While the NASDAQ recently crested above both its 2011 and 2007 (before the recession) high, the Russell 2000 – an index mainly of small-cap stocks – struggles to overcome its key long-term resistance level. Let’s build the charts and view the key level to watch – for both long-term and short-term planning – in the Russell 2000 Index, starting with the Monthly Chart: One might call the period from 2003 to present as a long-term Sideways trend, or range-style index. The alternate interpretation – especially from an intermediate term standpoint – is to refer to 2003 to 2007 as a bull/up-trend, 2008 to 2009 as a bear/down-trend, and the current move from 2009 to present as a continuing bull/up-trend that’s taken the index back to the 850 to 860 overhead resistance barrier. However you define the trend structure, two index areas should jump off the chart at you:
With that in mind, let’s now drop to the Weekly Chart: Price formed a multi-month Distribution Top from February to July 2011 ahead of the “August Crash” which ended at the 600 index level. From there, price has resumed its longer-term uptrend, though not as strong as the Dow, S&P 500, or the NASDAQ – all of which have traded above their respective 2011 highs. Nevertheless, the intermediate trend remains structurally bullish due to the series of higher highs and higher lows along with positively-sloped EMAs.Short-term traders may do best to plan contingencies – and thus trades – based on the current picture in the Daily Chart: We use the higher frames to show us key levels (either to use in targeting or in finding resistance/support) and the lower frames often give opportunities to trade within those levels (moving toward, or away from, a key index target). For now, that short-term upper resistance level clearly exists near 835 to 840 while a broader support area has developed at 760. The flat/falling 200d SMA also aligns near the 760 index level which was resistance through late 2011.Quite simply, we’ll be watching for one of two developments:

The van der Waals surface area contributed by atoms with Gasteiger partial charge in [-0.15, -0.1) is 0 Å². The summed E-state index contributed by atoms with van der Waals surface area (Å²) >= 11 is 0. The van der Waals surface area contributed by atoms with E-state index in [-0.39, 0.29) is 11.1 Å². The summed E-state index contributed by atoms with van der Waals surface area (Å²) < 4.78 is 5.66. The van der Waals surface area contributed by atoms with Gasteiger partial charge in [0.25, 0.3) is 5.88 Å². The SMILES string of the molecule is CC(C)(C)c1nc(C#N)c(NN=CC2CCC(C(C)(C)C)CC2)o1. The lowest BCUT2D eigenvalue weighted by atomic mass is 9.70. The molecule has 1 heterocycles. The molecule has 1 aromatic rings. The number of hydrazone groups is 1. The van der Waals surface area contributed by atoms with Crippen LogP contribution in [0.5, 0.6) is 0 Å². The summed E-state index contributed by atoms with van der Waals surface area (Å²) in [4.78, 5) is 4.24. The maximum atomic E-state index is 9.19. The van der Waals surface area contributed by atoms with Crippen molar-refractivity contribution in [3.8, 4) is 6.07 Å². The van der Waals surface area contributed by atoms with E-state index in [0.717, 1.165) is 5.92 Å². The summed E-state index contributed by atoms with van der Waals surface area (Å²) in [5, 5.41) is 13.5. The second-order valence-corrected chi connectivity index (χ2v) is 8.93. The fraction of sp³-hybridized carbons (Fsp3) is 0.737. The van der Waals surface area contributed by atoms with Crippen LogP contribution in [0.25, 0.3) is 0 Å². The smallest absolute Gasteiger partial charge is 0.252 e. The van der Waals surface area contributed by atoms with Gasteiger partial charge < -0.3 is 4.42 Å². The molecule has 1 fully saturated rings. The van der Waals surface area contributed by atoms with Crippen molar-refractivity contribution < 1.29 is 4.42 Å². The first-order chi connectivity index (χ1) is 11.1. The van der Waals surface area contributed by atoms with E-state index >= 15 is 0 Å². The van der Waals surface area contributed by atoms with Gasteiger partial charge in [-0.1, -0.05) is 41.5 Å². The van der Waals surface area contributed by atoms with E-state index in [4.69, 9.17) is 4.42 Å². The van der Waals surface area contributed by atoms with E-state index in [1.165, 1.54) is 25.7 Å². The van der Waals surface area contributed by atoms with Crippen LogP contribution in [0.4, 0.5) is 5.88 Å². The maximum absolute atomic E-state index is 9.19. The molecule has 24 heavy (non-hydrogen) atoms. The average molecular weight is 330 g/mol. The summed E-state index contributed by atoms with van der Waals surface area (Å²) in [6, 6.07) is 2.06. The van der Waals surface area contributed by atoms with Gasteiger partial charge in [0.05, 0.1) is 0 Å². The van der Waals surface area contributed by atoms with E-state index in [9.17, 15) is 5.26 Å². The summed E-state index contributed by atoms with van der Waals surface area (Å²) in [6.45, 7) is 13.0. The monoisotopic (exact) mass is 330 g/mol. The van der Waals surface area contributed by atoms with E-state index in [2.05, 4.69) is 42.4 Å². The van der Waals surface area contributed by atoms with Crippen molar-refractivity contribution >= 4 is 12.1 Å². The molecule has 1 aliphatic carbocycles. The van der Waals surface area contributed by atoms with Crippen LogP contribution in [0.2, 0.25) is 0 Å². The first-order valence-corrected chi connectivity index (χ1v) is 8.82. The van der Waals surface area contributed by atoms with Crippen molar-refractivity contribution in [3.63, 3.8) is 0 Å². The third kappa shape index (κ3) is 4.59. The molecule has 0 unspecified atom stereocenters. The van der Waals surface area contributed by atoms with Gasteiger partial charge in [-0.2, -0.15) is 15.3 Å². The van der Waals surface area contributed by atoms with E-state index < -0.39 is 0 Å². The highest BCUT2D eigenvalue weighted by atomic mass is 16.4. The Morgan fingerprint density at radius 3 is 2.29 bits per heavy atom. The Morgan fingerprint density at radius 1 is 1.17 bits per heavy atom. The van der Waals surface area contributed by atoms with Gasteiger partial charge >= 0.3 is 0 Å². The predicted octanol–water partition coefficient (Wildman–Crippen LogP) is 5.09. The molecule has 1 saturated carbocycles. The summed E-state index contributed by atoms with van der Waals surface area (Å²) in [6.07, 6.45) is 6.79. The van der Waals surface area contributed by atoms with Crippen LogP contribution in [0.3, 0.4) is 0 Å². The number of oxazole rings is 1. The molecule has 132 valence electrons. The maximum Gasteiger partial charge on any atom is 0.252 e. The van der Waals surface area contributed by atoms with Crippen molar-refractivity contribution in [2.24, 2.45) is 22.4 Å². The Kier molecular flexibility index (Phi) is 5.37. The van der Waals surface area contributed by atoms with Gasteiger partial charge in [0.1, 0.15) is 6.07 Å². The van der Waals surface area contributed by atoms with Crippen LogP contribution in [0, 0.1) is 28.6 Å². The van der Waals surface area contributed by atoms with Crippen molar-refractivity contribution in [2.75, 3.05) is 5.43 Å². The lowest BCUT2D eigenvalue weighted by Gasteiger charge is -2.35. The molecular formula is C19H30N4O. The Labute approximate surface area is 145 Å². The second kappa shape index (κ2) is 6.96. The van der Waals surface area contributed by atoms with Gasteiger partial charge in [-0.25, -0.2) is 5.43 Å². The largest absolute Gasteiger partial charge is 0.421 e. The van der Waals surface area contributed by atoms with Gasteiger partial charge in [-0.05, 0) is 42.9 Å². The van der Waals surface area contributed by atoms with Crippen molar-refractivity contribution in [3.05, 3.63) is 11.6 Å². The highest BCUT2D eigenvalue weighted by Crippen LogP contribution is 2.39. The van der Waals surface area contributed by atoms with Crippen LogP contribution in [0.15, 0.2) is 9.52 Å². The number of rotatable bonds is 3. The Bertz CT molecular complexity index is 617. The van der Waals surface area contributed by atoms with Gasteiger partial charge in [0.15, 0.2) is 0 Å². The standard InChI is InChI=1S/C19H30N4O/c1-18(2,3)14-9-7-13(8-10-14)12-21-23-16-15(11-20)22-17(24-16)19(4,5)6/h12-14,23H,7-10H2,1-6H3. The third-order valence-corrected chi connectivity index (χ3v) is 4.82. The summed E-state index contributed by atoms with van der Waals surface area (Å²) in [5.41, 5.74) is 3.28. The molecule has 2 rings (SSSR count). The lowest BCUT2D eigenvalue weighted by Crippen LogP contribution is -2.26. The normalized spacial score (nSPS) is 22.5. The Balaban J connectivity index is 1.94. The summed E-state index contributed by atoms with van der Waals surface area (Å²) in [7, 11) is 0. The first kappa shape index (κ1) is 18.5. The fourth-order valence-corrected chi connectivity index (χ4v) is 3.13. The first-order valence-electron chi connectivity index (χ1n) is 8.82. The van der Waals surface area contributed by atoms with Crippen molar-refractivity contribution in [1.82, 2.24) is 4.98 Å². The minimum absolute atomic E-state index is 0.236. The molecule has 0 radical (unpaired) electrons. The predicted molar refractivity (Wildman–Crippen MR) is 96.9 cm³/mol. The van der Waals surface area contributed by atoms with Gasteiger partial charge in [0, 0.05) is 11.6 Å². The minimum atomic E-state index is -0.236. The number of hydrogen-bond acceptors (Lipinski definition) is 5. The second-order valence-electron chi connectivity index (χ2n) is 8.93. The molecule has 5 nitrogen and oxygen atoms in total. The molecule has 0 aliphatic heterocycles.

In the meantime, we’ll assess real-time developments within this context (index levels).
updated Mar 20, 2012
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